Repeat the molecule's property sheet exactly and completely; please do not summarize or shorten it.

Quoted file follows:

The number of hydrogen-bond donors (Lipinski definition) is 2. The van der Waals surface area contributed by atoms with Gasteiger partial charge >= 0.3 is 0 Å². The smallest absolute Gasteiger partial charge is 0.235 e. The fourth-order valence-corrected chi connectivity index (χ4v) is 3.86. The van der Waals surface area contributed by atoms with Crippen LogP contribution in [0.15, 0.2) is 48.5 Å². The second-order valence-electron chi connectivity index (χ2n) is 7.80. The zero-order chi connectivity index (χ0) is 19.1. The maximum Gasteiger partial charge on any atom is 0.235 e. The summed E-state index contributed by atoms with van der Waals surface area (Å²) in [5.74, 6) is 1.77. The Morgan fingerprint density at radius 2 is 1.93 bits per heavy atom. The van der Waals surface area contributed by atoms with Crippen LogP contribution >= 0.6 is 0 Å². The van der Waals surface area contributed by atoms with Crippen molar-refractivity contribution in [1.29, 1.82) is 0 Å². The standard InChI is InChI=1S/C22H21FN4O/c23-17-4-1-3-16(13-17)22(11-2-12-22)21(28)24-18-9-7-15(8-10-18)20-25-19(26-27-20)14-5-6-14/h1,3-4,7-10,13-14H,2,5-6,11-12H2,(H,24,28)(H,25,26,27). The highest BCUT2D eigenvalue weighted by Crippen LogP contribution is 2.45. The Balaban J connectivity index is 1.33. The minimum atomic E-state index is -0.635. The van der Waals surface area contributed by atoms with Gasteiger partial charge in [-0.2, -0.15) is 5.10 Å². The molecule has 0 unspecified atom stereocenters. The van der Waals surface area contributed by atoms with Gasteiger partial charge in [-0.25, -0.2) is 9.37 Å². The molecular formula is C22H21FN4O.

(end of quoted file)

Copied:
The number of hydrogen-bond donors (Lipinski definition) is 2. The van der Waals surface area contributed by atoms with Gasteiger partial charge >= 0.3 is 0 Å². The smallest absolute Gasteiger partial charge is 0.235 e. The fourth-order valence-corrected chi connectivity index (χ4v) is 3.86. The van der Waals surface area contributed by atoms with Crippen LogP contribution in [0.15, 0.2) is 48.5 Å². The second-order valence-electron chi connectivity index (χ2n) is 7.80. The zero-order chi connectivity index (χ0) is 19.1. The maximum Gasteiger partial charge on any atom is 0.235 e. The summed E-state index contributed by atoms with van der Waals surface area (Å²) in [5.74, 6) is 1.77. The Morgan fingerprint density at radius 2 is 1.93 bits per heavy atom. The van der Waals surface area contributed by atoms with Crippen LogP contribution >= 0.6 is 0 Å². The van der Waals surface area contributed by atoms with Crippen molar-refractivity contribution in [1.29, 1.82) is 0 Å². The standard InChI is InChI=1S/C22H21FN4O/c23-17-4-1-3-16(13-17)22(11-2-12-22)21(28)24-18-9-7-15(8-10-18)20-25-19(26-27-20)14-5-6-14/h1,3-4,7-10,13-14H,2,5-6,11-12H2,(H,24,28)(H,25,26,27). The highest BCUT2D eigenvalue weighted by Crippen LogP contribution is 2.45. The Balaban J connectivity index is 1.33. The minimum atomic E-state index is -0.635. The van der Waals surface area contributed by atoms with Gasteiger partial charge in [-0.2, -0.15) is 5.10 Å². The molecule has 0 unspecified atom stereocenters. The van der Waals surface area contributed by atoms with Gasteiger partial charge in [-0.25, -0.2) is 9.37 Å². The molecular formula is C22H21FN4O.